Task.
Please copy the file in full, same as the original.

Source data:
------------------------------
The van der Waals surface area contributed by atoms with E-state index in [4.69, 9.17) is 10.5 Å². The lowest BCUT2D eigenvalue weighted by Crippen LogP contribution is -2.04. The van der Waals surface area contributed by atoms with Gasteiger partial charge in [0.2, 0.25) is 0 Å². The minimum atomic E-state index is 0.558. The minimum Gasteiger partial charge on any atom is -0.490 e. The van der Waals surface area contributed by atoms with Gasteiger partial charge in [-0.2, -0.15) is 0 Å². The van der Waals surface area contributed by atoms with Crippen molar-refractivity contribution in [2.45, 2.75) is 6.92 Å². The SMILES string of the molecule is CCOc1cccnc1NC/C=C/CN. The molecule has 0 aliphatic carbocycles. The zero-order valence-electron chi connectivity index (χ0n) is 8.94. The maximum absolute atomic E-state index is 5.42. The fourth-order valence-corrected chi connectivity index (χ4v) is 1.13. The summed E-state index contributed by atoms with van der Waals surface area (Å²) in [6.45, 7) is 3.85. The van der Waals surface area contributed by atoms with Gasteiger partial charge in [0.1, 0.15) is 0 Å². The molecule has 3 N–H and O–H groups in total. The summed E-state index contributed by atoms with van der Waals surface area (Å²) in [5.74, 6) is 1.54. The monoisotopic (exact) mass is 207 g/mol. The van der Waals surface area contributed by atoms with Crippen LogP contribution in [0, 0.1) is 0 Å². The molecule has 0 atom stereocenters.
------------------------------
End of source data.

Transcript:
The van der Waals surface area contributed by atoms with E-state index in [4.69, 9.17) is 10.5 Å². The lowest BCUT2D eigenvalue weighted by Crippen LogP contribution is -2.04. The van der Waals surface area contributed by atoms with Gasteiger partial charge in [0.2, 0.25) is 0 Å². The minimum atomic E-state index is 0.558. The minimum Gasteiger partial charge on any atom is -0.490 e. The van der Waals surface area contributed by atoms with Gasteiger partial charge in [-0.2, -0.15) is 0 Å². The van der Waals surface area contributed by atoms with Crippen molar-refractivity contribution in [2.45, 2.75) is 6.92 Å². The SMILES string of the molecule is CCOc1cccnc1NC/C=C/CN. The molecule has 0 aliphatic carbocycles. The zero-order valence-electron chi connectivity index (χ0n) is 8.94. The maximum absolute atomic E-state index is 5.42. The fourth-order valence-corrected chi connectivity index (χ4v) is 1.13. The summed E-state index contributed by atoms with van der Waals surface area (Å²) in [6.45, 7) is 3.85. The van der Waals surface area contributed by atoms with Gasteiger partial charge in [0.1, 0.15) is 0 Å². The molecule has 3 N–H and O–H groups in total. The summed E-state index contributed by atoms with van der Waals surface area (Å²) in [5.74, 6) is 1.54. The monoisotopic (exact) mass is 207 g/mol. The van der Waals surface area contributed by atoms with Crippen LogP contribution in [0, 0.1) is 0 Å². The molecule has 0 atom stereocenters.